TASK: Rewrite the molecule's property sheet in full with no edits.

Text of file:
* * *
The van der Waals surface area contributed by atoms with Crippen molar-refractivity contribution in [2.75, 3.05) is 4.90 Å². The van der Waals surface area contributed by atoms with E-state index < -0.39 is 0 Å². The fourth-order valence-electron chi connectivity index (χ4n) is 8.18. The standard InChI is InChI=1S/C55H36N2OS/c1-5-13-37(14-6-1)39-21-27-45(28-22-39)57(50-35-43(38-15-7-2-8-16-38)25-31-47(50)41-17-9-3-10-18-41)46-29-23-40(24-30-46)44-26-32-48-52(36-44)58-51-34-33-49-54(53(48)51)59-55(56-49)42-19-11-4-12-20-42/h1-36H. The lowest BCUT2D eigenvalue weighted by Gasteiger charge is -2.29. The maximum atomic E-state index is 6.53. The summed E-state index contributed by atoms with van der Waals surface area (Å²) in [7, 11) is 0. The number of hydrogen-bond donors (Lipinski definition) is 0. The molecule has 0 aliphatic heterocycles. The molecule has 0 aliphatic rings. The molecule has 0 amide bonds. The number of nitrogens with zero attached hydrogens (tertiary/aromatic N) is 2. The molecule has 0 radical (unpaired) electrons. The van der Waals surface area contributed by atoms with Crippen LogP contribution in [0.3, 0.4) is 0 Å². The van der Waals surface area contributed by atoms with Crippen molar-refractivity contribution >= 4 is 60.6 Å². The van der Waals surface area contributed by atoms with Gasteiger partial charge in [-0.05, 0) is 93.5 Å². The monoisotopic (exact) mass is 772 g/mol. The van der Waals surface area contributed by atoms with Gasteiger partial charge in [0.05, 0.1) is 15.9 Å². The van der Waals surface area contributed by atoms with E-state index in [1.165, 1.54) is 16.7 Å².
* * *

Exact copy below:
The van der Waals surface area contributed by atoms with Crippen molar-refractivity contribution in [2.75, 3.05) is 4.90 Å². The van der Waals surface area contributed by atoms with E-state index < -0.39 is 0 Å². The fourth-order valence-electron chi connectivity index (χ4n) is 8.18. The standard InChI is InChI=1S/C55H36N2OS/c1-5-13-37(14-6-1)39-21-27-45(28-22-39)57(50-35-43(38-15-7-2-8-16-38)25-31-47(50)41-17-9-3-10-18-41)46-29-23-40(24-30-46)44-26-32-48-52(36-44)58-51-34-33-49-54(53(48)51)59-55(56-49)42-19-11-4-12-20-42/h1-36H. The lowest BCUT2D eigenvalue weighted by Gasteiger charge is -2.29. The maximum atomic E-state index is 6.53. The summed E-state index contributed by atoms with van der Waals surface area (Å²) in [7, 11) is 0. The number of hydrogen-bond donors (Lipinski definition) is 0. The molecule has 0 aliphatic heterocycles. The molecule has 0 aliphatic rings. The molecule has 0 amide bonds. The number of nitrogens with zero attached hydrogens (tertiary/aromatic N) is 2. The molecule has 0 radical (unpaired) electrons. The van der Waals surface area contributed by atoms with Crippen LogP contribution in [0.3, 0.4) is 0 Å². The van der Waals surface area contributed by atoms with Crippen molar-refractivity contribution >= 4 is 60.6 Å². The van der Waals surface area contributed by atoms with Gasteiger partial charge in [-0.05, 0) is 93.5 Å². The monoisotopic (exact) mass is 772 g/mol. The van der Waals surface area contributed by atoms with Gasteiger partial charge in [0.05, 0.1) is 15.9 Å². The van der Waals surface area contributed by atoms with E-state index in [1.165, 1.54) is 16.7 Å².